I‘m not much of an auto guy, but I’m a real sucker for gadgets and the new Lexus has me excited. Toyota released their latest Lexus in Japan at the start of this week and it is amazingly different from any car that has come before. Japanese autos are becoming more and more high-tech and closer and closer to being a computer on wheels. The flagship vehicle for the new Lexus is the LS460. This car is said to have over 7 million lines of code programmed inside (and that is not including the car-navi software!) That is about as much as you’d find inside an aeroplane and controls everything from breaking and steering to temperature and “inflight” comfort. To put that into context, the average Toyota car has about 4 million lines of code.
You can check out some photos of the LS460 on its website but let me give you a run down to some of the cooler functions. When you want to park your car, the Lexus uses sonar to detect the vehicles already parked on the side of the road. By pressing the “parallel parking” button, the car will automatically maneuver your car into the parking space. While I wouldn’t experiment with this when you’re parked next to a Merc, it does sound like pretty practical functionability.
While there has been a lot of Japanese press recently about Toyota designing a car which detects your blood alchohol levels and shuts the car down if the driver is drunk, this one focuses on slightly more “techy” safety features. The inbuilt camera on the steering wheel detects when the driver isn’t looking at the road. The car is constantly monitoring the road in front of you with millimeter wave radar and if it looks like you might potentially crash, it not only flashes a light and sounds a siren, it slows your speed and increases the sensitivity of the steering circle to ease your escape from danger. At the same time, it also adjusts the head rest so that it is positioned directly behind the driver’s head to reduce any potential backlash in the collision.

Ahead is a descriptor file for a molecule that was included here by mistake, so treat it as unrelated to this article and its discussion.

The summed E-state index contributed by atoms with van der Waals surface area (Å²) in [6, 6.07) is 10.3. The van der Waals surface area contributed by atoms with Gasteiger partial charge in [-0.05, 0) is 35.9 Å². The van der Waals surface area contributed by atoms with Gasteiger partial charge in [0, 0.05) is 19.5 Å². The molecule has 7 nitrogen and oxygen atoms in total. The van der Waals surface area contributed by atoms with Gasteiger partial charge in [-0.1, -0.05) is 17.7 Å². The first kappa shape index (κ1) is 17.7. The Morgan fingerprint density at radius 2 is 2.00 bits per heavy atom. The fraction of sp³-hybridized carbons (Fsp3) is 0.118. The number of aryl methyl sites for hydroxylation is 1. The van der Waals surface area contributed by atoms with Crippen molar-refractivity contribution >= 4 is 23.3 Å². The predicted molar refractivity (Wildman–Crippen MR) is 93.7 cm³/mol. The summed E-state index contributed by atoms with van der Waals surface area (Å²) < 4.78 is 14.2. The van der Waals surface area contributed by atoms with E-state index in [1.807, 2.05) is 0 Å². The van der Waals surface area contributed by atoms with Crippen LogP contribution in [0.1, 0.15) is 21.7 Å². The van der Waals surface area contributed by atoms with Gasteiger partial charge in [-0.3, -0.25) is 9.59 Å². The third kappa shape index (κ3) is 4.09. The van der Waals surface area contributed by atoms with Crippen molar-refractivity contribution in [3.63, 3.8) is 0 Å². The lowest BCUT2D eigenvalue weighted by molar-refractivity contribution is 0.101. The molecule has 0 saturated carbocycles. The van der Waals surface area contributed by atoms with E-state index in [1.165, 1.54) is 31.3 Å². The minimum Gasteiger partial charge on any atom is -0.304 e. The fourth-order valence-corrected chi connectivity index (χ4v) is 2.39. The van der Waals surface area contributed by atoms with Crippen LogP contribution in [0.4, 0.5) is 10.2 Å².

Besides this doing wonders for lowering the mortality rate on the roads, this will be great for Japanese tech companies. These days all of the focus seems to be on the impact that the digitalization of television/broadcasting will have on Japanese tech makers but it is starting to feel like the increasing digitalization of autos could be even more exciting. The arrival of the hybrid could be just as important as the LCD has been for Japan’s component manufacturers. Yet another reason to stay bullish about the Japanese economy in the long-term. Hazzard a guess as to the total number of motors in the new Lexus. (Hint: the answer is a lot more than that big one that you are thinking about).
If you want a new Lexus, you better be fast. Apparently Toyota had received orders for over 9,000 cars even before the Lexus was released. (Not bad given that the company had only expected to manufacture 10,000 of them this year.)